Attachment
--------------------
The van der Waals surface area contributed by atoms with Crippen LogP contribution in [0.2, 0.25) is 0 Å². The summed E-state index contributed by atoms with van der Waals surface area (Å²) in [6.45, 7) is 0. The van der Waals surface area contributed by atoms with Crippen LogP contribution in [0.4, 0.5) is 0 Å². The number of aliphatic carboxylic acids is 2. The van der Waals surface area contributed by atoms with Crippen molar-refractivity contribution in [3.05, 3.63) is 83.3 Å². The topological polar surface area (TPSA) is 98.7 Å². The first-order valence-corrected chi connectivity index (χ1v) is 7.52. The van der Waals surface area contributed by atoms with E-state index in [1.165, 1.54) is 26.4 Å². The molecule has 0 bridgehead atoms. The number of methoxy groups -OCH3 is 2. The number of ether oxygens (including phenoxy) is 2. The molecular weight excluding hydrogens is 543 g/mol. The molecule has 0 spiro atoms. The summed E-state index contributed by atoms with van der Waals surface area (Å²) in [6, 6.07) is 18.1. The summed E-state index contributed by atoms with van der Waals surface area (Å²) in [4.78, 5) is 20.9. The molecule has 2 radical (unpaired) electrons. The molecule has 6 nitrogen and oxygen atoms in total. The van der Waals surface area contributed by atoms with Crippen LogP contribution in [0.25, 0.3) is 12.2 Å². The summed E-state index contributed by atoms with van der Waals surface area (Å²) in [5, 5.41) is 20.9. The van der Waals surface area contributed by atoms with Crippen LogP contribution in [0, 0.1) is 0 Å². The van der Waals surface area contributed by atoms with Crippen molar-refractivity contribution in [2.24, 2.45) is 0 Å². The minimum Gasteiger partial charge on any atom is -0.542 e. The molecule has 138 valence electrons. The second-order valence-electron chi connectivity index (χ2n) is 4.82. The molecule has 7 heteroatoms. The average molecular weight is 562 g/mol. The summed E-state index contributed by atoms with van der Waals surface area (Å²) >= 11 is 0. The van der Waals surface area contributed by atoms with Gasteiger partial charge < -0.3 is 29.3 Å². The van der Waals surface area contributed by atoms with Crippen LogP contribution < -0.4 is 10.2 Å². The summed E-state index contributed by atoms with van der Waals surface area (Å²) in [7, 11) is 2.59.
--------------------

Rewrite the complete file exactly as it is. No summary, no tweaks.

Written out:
The van der Waals surface area contributed by atoms with Crippen LogP contribution in [0.2, 0.25) is 0 Å². The summed E-state index contributed by atoms with van der Waals surface area (Å²) in [6.45, 7) is 0. The van der Waals surface area contributed by atoms with Crippen LogP contribution in [0.4, 0.5) is 0 Å². The number of aliphatic carboxylic acids is 2. The van der Waals surface area contributed by atoms with Crippen molar-refractivity contribution in [3.05, 3.63) is 83.3 Å². The topological polar surface area (TPSA) is 98.7 Å². The first-order valence-corrected chi connectivity index (χ1v) is 7.52. The van der Waals surface area contributed by atoms with E-state index in [1.165, 1.54) is 26.4 Å². The molecule has 0 bridgehead atoms. The number of methoxy groups -OCH3 is 2. The number of ether oxygens (including phenoxy) is 2. The molecular weight excluding hydrogens is 543 g/mol. The molecule has 0 spiro atoms. The summed E-state index contributed by atoms with van der Waals surface area (Å²) in [6, 6.07) is 18.1. The summed E-state index contributed by atoms with van der Waals surface area (Å²) in [4.78, 5) is 20.9. The molecule has 2 radical (unpaired) electrons. The molecule has 6 nitrogen and oxygen atoms in total. The van der Waals surface area contributed by atoms with Crippen LogP contribution in [0.25, 0.3) is 12.2 Å². The summed E-state index contributed by atoms with van der Waals surface area (Å²) in [5, 5.41) is 20.9. The van der Waals surface area contributed by atoms with Crippen LogP contribution in [0, 0.1) is 0 Å². The van der Waals surface area contributed by atoms with Crippen molar-refractivity contribution in [2.24, 2.45) is 0 Å². The minimum Gasteiger partial charge on any atom is -0.542 e. The molecule has 138 valence electrons. The second-order valence-electron chi connectivity index (χ2n) is 4.82. The molecule has 7 heteroatoms. The average molecular weight is 562 g/mol. The summed E-state index contributed by atoms with van der Waals surface area (Å²) >= 11 is 0. The van der Waals surface area contributed by atoms with Gasteiger partial charge < -0.3 is 29.3 Å². The van der Waals surface area contributed by atoms with Crippen LogP contribution < -0.4 is 10.2 Å². The summed E-state index contributed by atoms with van der Waals surface area (Å²) in [7, 11) is 2.59.